#6: Hastings Park

“I didn’t use the park. Will update review when I do. I walked around it.”

#1 in Hastings-Sunrise

2901 East Hastings Street

For Kids

A



For Adults

A



Design

B-



Atmosphere

A



Final Score

32.80


Hastings Park is Vancouver in a time capsule. 

Both it and Stanley Park were created in 1888 — but while Stanley became a mostly naturalistic and centrally planned jewel, Hastings became a constantly changing space reflecting the city’s changing desires. It’s where the Beatles sang, the Canucks played, and the PNE became the province’s cultural monolith of the 20th century. 

It’s also a place that, under the original terms of a land transfer to the city, was originally intended to be wilderness. More intense battles over control and purpose of Hastings have raged since the 1990s, with control of the PNE transferred to the city in 2003. The exact evolution and breakdown of land overseen by the city, park board, or separate PNE board over the years is too complex for a short review, but suffice to say it contributes to the scattershot nature of the park.

For our purposes though, the main free “Hastings Park” areas in operation year round are three separate areas: the Italian Gardens, Sanctuary, and the Empire Fields/Slidey Slide Park region. Let us go through each quickly.    

An aerial shot from 1973 shows how concrete and commercial Hastings Park was for most of its existence. (Courtesy Vancouver Archives)

Italian Gardens: a mid-sized concrete area both intricately designed and completely random. There are modern play structures and a weird giant 1970s castle. Caricatures of famous Europeans carved into rocks, and also a giant cow, with a plaque that only says “cow”. There are detailed waterfalls and a long stone table beautiful for large picnics, and right next door there’s an excellent basketball court and skate bowl. It’s so unlike any park area in the city, and a complete delight.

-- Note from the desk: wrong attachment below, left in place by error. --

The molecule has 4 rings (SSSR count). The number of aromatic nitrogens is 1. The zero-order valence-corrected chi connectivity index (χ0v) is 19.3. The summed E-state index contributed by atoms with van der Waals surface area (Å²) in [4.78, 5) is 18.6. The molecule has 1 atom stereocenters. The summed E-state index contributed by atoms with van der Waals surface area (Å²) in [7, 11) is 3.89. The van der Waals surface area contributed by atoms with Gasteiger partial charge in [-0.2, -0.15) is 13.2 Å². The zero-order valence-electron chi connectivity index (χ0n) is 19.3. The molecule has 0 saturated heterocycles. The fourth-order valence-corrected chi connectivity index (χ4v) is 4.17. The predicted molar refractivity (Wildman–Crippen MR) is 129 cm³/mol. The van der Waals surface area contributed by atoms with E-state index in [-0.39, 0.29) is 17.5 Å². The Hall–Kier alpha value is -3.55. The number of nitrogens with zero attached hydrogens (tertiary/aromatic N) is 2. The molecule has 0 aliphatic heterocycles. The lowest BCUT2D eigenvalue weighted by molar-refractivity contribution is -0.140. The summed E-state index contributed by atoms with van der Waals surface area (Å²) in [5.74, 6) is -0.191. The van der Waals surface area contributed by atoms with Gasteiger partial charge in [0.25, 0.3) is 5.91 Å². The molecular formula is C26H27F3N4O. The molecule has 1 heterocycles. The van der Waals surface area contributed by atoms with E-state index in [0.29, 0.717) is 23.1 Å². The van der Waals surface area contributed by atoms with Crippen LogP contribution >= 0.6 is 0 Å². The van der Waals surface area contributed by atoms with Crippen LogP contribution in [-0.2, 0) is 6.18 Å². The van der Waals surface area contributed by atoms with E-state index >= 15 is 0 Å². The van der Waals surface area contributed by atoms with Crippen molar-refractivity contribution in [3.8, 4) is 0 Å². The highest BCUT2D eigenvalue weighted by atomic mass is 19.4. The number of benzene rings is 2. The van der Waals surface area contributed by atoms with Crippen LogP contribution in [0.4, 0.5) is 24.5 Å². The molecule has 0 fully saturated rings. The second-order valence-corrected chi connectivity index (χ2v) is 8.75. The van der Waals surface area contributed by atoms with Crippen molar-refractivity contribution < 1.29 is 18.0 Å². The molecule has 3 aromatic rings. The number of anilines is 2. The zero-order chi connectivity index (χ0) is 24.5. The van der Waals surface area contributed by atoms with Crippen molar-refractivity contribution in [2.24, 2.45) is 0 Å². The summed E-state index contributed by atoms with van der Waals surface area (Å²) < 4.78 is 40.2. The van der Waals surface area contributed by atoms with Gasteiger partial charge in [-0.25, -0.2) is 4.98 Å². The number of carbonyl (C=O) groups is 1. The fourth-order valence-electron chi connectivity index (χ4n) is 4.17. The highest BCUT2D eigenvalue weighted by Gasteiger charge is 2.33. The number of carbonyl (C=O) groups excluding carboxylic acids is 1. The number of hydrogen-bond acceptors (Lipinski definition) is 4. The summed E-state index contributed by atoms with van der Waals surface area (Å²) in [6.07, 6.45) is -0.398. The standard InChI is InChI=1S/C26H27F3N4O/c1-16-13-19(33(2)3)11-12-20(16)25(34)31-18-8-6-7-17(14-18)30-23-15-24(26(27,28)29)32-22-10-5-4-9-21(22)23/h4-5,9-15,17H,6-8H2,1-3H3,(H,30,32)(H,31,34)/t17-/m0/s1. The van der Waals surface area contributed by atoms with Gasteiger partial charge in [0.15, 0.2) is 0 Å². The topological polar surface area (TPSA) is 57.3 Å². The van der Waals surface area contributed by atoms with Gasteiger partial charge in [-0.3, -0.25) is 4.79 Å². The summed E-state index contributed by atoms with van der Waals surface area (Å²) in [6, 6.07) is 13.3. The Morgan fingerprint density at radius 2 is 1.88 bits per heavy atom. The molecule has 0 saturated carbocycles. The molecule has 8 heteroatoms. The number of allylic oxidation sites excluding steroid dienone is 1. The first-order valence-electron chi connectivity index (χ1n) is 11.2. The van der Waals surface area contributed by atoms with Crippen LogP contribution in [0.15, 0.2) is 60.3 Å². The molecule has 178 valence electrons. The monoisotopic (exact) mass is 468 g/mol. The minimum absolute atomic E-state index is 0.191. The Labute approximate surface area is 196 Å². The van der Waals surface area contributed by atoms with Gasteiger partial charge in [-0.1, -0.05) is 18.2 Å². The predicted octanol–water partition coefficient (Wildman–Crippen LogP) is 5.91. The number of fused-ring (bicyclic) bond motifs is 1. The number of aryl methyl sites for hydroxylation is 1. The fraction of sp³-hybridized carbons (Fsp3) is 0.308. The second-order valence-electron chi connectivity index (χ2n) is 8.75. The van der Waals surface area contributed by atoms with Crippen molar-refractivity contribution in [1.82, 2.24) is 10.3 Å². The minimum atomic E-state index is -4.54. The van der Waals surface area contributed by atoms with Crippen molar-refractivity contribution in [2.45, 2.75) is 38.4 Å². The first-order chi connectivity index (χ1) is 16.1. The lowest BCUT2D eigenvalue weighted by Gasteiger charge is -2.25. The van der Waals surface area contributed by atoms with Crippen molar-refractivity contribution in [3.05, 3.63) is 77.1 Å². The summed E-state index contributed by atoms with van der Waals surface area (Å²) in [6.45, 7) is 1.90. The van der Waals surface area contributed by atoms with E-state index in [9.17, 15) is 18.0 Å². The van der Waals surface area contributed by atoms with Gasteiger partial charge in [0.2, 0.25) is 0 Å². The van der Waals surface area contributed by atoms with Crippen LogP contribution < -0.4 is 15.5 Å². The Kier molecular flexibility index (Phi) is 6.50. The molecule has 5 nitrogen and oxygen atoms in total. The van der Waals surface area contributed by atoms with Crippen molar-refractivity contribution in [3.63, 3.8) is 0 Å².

Sanctuary: A large pond/small lake in the southwest corner of Hastings, built at the end of the 20th century. It’s sufficiently removed from the rest of the park, with wooded trails surrounding it, and after two decades of use it doesn’t feel too manufactured (even though, you know, the entire area is). There are docks that let you get closer to the water, a number of smartly designed sitting areas, and even some fish available for catching. It’s not essential, and a little too removed from the rest of the park, but certainly nice for locals to have.

Empire Fields: The big sports and playground area. One part has lighted turf fields, a bike park, and the Landy and Bannister statue commemorating the Miracle Mile at 1954 British Empire games (which you’re just going to have to accept was a big deal for Vancouver’s sense of ego at the time). The other part is called Slidey Slides Park (yes, that’s the real name) with tall steep slides and ample climbing equipment for older kids, including one horizontal climbing bridge that leads directly to a big climbing triangle. Both the sports fields and playground are arguably top 10 facilities of their type in the city — but being so close to Highway 1 and Hastings Street means there’s a constant din of noise, and there’s not exactly a lot to do in the immediate area unless you have extra money for Playland.  

Each of these areas is lovely, and if we were scoring Vancouver’s parks without the design metric, Hastings would rank 2nd. But design matters, and combined Hastings’ individual areas don’t link up at all unless you’re making a concerted effort to see all parts of the park. 

And why would you? The rides in Playland, slides in Slidey Slide Park, slot machines at the race track and fish in the Sanctuary have no real theme connecting them. 

Except for the fact that they’re all part of the evolution of Hastings — and in their own way, part of the evolution of Vancouver. 

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